January 24, 2019
By Codi Mackinnon
The beauty about working in the aquatics industry is learning about all of the information and various components involved in the operation of a pool. It is a natural assumption that there is a hole in the ground and this perfect, pristine body of water is waiting to cool swimmers on a hot day. In actual fact, pool operation can be likened to learning a new language when it comes to the complexity of properly servicing and maintaining this water for people to enjoy.
For instance, there are hundreds of variables that differ for each application and need to be closely supervised to ensure there is no interruption in the pool’s operation, while at the same time safeguarding patrons. The most important component, which can be easily overlooked and can have the biggest impact on the longevity of the pool’s lifecycle, is the basic preventive maintenance practices that need to be policed and properly scheduled.
A small leak, for example, that is not attended to could result in a major leak only hours or days after it starts. If it is not repaired properly, it can result in pool closures and a hefty bill for the owner. It is important every aquatic facility has a schedule of daily, weekly, and monthly preventive maintenance practices in place to ensure the most optimal pool operation for years to come.
Preventive maintenance refers to routine upkeep to ensure pool equipment continues to operate efficiently, whereby preventing any unanticipated downtime and the associated costs from equipment failure. It requires vigilant planning and scheduling of maintenance for equipment before there is an actual problem, as well as keeping accurate records of past inspections and servicing reports. Maintenance includes parts replacement, cleaning, tests, and chemical adjustments.
Preventive maintenance involves the regular inspection of equipment where potential problems are detected and corrected before it fails. In practice, a preventive maintenance schedule may include things such as cleaning, water testing and chemical adjustments, repairs, inspections, replacing parts, and overhauls that are regularly scheduled, such as filter sand changes. This is why it is imperative that daily, weekly, and monthly checks are completed and recorded.
These inspections should involve much more than simply performing routine maintenance on the pool’s mechanical equipment and water chemistry. It should also entail keeping accurate records of every inspection, water test, and repair, as well as knowing the life expectancy of each part to understand the replacement and maintenance requirements. These records can help technicians anticipate a suitable time to change parts and can also help them to diagnose problems when they occur. If this due diligence is not followed, service interruptions will happen, resulting in downtime to resolve the problem at hand.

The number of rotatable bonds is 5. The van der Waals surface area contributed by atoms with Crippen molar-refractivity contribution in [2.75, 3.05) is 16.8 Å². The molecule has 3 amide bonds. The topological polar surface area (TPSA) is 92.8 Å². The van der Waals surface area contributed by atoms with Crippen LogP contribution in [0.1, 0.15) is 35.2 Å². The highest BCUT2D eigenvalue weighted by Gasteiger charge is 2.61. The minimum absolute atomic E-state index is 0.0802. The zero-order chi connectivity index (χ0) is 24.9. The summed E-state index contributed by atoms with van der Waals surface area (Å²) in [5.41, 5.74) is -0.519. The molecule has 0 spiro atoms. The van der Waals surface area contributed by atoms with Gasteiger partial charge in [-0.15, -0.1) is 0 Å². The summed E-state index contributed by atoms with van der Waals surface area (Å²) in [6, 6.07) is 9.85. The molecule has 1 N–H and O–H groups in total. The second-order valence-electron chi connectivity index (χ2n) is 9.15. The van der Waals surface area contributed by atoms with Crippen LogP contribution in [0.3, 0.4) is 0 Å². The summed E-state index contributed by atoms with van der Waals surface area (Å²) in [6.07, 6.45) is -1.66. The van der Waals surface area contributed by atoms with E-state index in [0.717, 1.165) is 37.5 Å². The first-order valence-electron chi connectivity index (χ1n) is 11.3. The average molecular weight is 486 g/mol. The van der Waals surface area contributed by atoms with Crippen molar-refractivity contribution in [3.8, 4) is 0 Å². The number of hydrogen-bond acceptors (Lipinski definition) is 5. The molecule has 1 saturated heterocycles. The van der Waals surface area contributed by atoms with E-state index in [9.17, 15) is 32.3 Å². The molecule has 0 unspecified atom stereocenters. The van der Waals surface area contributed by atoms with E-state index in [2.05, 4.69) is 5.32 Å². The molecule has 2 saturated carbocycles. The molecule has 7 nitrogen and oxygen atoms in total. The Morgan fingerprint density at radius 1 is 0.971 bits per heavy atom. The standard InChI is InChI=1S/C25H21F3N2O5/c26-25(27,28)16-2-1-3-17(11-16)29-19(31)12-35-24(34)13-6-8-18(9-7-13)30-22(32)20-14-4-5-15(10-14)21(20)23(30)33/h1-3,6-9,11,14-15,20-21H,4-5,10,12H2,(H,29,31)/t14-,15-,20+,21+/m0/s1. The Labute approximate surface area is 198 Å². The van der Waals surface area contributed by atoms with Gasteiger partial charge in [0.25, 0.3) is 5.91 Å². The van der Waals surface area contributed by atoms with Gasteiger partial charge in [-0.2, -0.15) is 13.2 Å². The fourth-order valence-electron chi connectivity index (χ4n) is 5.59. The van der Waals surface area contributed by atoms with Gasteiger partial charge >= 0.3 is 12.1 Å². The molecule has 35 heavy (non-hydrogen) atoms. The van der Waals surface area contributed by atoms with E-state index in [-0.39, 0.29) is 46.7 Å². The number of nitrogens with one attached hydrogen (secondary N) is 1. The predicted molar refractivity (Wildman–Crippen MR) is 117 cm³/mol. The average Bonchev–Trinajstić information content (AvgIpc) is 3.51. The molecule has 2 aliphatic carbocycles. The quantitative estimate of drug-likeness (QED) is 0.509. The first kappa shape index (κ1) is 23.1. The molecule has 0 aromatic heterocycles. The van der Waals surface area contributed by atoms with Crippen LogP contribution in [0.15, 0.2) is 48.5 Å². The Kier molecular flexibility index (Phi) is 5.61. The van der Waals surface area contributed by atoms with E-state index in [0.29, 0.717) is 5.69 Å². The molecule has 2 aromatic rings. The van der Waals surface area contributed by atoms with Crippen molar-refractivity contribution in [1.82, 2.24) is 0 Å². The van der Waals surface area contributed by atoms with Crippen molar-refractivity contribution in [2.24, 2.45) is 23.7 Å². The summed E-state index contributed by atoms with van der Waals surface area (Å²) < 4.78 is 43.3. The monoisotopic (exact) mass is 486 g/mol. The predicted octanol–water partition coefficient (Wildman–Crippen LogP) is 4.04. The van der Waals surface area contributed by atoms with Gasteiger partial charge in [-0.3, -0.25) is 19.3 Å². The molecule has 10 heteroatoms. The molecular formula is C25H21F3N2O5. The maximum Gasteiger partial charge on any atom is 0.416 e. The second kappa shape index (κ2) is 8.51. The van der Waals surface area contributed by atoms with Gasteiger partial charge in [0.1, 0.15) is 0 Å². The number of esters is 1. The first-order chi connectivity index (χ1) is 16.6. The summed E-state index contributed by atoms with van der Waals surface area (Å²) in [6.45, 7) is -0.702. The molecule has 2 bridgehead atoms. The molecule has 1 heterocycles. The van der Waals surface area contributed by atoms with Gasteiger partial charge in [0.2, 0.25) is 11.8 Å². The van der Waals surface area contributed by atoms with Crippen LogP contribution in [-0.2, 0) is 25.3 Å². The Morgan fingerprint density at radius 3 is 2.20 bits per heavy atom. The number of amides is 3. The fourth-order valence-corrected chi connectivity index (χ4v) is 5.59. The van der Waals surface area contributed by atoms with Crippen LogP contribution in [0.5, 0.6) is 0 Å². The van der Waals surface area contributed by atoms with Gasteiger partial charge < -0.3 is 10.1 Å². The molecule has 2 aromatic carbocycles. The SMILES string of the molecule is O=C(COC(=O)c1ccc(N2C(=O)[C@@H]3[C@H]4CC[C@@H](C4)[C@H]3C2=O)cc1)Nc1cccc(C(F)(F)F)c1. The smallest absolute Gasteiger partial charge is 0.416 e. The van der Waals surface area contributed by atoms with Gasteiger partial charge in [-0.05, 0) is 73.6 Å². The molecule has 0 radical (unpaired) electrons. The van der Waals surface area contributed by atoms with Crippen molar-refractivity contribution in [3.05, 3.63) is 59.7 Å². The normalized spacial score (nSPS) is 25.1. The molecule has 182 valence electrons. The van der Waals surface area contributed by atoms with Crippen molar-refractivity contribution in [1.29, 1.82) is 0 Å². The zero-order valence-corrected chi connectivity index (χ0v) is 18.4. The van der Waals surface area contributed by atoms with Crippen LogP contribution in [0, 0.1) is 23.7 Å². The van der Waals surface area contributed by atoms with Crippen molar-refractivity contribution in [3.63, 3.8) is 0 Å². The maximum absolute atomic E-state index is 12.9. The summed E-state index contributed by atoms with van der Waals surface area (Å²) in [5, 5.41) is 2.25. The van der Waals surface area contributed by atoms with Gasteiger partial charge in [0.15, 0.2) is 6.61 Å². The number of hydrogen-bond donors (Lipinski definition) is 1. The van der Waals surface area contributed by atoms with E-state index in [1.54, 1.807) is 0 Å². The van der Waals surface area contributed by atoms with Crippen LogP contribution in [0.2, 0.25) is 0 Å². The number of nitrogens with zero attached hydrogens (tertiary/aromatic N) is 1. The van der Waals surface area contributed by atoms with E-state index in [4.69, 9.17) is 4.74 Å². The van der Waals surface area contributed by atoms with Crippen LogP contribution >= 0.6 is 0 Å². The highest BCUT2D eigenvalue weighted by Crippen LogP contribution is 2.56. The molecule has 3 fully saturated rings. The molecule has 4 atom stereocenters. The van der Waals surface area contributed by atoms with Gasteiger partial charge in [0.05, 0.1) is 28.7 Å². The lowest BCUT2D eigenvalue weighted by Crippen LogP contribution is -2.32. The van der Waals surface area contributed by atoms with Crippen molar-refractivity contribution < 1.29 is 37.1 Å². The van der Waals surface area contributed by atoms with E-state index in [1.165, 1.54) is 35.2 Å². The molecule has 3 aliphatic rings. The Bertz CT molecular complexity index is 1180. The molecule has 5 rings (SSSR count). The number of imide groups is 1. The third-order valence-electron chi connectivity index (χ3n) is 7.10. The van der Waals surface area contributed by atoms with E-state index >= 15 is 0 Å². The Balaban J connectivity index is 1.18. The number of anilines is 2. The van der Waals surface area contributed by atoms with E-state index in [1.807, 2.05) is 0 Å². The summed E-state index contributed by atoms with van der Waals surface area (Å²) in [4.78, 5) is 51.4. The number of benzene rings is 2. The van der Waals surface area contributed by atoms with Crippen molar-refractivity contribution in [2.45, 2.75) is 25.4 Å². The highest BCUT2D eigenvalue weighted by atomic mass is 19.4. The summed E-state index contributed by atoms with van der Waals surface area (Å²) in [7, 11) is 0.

Aside from protecting the owner’s investment, and ensuring their pool is operating to the best of its ability, preventive maintenance offers a number of other benefits, including:
In addition to being diligent with maintenance, there are also health and building codes that provide a guide for proper daily operation. These are enforced by inspectors to ensure the pool and spa environment is safe for bathers and the laws are being followed.
There are several simple maintenance procedures that can be easily overlooked, but without the proper attention, it can lead to major complications down the road if they are not completed.
The heart of the pool is the filtration pump—without it the water would not be circulated through the filter, heater, or sanitization system, creating a potential health hazard for bathers. It is critical that regular checks and maintenance are completed on the pumps to avoid cloudy water, or even prevent an unexpected closure due to mechanical failure.
Simple things like cleaning the strainer basket (daily for an outdoor application and weekly for an indoor application) can have a drastic impact on the overall efficiency of the mechanical system. If the strainer basket is not cleaned regularly, a ‘load’ is put on the pump, forcing it to work harder to circulate the water that needs to be filtered, heated, and chemically treated before it is sent back to the pool. The harder the pump has to work, the more wear-and-tear is put on it. As a result, this can lead to mechanical seal failure, water clarity issues, as well as impact the overall performance of the entire system.